Foreign loans and Nigeria’s critical assets as collateral
Unfortunately, we have found ourselves in a difficult scenario due to the COVID-19 pandemic and falling crude oil prices and we just have to go borrowing like most other countries in the world.
In recent times the news of some African countries losing some of their critical assets, and even their sovereignty to China due to heavy indebtedness has dominated social discourse. The rumour generated widespread interest in Nigeria due to the country’s growing interest in Chinese loans.
A couple of weeks ago, widespread media reports indicated that East African country, Uganda had to surrender one of its national assets, the Entebbe International Airport, to China’s EXIM Bank for defaulting on its loan repayments.
It was reported that Chinese officials had rejected Uganda’s request to re-negotiate certain “toxic clauses” in the 200 million dollars loan issued in 2015, for the purpose of upgrading and refurbishing the Entebbe airport.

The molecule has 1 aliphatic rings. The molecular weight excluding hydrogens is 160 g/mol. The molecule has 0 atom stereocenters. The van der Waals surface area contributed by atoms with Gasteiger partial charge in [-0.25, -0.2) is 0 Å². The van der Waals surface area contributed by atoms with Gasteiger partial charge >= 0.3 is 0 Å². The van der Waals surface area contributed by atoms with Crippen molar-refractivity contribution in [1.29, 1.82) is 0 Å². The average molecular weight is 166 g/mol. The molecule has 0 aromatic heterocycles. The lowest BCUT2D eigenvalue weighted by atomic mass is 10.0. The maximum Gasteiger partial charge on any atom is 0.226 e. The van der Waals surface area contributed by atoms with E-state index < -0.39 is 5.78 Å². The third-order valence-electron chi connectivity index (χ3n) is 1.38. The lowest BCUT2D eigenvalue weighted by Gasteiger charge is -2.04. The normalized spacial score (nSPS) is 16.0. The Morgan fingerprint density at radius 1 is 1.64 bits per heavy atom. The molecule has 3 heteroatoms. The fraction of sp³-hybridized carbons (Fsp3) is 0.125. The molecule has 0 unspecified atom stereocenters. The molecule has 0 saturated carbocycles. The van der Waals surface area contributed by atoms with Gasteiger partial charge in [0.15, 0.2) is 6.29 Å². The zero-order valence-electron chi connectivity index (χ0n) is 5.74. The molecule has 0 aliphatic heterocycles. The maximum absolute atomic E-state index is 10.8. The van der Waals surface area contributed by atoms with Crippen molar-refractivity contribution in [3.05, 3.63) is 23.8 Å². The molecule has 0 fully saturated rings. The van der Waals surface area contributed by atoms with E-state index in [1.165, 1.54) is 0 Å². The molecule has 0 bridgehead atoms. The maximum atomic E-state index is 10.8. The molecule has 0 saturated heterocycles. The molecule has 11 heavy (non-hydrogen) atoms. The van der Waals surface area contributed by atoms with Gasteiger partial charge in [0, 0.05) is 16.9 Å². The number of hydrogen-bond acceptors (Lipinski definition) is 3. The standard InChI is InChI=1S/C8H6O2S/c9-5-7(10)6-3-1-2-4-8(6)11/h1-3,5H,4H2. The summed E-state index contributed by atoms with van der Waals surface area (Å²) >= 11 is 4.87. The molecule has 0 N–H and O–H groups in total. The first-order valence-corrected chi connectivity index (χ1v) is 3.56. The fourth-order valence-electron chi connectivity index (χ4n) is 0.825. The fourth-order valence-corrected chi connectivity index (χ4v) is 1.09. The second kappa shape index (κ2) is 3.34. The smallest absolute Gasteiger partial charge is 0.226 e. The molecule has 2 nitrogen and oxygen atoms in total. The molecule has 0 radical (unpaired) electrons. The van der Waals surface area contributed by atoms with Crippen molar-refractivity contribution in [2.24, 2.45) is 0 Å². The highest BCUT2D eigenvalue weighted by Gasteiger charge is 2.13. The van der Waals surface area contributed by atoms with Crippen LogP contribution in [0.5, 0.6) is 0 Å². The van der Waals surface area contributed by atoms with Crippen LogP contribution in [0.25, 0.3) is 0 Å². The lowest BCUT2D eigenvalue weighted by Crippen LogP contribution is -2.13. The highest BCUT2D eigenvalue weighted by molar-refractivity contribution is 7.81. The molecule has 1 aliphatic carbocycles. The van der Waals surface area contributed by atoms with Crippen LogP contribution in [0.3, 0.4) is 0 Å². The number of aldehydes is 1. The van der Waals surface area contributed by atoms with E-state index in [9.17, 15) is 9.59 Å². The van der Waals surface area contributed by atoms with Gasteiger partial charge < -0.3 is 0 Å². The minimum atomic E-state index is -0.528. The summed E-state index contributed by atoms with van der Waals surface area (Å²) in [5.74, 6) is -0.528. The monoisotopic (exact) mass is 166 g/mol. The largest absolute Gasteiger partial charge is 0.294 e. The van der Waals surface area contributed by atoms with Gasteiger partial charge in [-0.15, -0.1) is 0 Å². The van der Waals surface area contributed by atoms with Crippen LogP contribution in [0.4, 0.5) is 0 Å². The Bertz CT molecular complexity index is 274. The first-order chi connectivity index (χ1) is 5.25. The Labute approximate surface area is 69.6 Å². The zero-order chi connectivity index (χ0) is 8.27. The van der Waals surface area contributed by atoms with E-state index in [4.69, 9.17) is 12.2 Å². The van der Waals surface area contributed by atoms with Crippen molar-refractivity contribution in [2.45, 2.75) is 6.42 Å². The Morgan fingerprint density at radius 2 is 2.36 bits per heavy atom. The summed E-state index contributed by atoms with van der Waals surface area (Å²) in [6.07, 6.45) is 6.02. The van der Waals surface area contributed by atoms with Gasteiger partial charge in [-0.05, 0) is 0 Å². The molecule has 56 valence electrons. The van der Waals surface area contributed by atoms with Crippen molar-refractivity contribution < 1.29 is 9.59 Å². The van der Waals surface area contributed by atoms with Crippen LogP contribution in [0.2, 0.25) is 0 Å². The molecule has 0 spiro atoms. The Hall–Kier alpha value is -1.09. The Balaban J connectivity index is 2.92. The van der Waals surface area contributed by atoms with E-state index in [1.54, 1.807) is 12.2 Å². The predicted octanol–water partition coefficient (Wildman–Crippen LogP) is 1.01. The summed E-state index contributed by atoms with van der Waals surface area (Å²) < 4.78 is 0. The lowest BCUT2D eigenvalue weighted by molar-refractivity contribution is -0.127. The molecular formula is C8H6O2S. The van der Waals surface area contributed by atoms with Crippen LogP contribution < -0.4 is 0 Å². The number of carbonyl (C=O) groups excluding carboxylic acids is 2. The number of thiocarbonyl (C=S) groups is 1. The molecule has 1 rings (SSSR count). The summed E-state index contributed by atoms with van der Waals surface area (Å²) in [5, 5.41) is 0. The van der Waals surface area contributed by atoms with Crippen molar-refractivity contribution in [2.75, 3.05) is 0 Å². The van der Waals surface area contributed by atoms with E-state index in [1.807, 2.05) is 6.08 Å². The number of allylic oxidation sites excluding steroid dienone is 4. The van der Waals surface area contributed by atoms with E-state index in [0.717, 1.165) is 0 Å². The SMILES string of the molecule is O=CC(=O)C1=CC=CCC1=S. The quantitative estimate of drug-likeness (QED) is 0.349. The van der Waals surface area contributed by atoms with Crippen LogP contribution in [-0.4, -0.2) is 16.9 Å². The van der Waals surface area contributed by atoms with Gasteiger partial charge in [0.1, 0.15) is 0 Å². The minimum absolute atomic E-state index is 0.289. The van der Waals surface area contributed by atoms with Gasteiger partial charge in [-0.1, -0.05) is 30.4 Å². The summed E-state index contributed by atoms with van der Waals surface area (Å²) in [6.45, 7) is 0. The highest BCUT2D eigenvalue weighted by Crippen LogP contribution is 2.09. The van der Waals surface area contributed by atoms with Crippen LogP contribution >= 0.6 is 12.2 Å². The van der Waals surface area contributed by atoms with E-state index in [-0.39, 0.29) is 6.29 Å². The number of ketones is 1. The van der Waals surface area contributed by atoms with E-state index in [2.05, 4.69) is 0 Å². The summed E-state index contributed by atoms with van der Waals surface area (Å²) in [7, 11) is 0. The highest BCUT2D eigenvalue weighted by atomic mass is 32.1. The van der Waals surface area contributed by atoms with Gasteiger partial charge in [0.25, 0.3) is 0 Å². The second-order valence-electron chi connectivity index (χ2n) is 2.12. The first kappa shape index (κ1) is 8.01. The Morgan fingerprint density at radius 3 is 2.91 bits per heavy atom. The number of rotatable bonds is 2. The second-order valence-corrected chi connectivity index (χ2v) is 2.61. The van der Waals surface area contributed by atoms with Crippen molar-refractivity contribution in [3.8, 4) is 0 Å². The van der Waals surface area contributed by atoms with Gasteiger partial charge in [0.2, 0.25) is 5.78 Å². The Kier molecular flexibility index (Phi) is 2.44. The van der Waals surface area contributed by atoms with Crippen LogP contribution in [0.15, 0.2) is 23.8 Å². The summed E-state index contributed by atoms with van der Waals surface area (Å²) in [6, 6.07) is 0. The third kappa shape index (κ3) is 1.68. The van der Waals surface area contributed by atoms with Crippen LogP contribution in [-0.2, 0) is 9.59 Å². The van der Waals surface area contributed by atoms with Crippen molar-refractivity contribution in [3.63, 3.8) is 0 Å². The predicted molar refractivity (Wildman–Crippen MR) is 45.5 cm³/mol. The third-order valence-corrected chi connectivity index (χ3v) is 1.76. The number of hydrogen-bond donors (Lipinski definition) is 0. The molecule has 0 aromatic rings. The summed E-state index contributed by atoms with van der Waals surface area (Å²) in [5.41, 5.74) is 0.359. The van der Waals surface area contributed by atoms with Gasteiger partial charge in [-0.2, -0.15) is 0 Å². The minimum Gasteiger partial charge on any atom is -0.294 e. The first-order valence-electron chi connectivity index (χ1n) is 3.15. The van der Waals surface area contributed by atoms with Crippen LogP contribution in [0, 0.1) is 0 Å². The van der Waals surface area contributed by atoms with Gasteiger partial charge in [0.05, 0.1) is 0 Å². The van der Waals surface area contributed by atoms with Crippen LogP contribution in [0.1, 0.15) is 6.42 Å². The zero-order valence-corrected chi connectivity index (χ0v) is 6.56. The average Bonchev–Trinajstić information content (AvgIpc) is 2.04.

This news spread quickly over social media and was reported by several mainstream media outlets. The Ugandan and Chinese governments, however, debunked the allegation.
Stakeholders within the Nigerian financial and economic sectors continue to express worry over the country’s seeming unending indebtedness to China.
Some stakeholders raised concerns that the nature of the loan agreements with China was capable of compromising the country’s sovereignty.
In May 2020, the House of Representatives mandated some of its committees to investigate all China-Nigeria loan agreements, to ascertain the viability of the facilities, then regularise and renegotiate them when necessary.
Of particular interest was a sovereign guarantee clause in the agreements, which stakeholders fear see Nigeria sign away its sovereignty in the event of a payment default.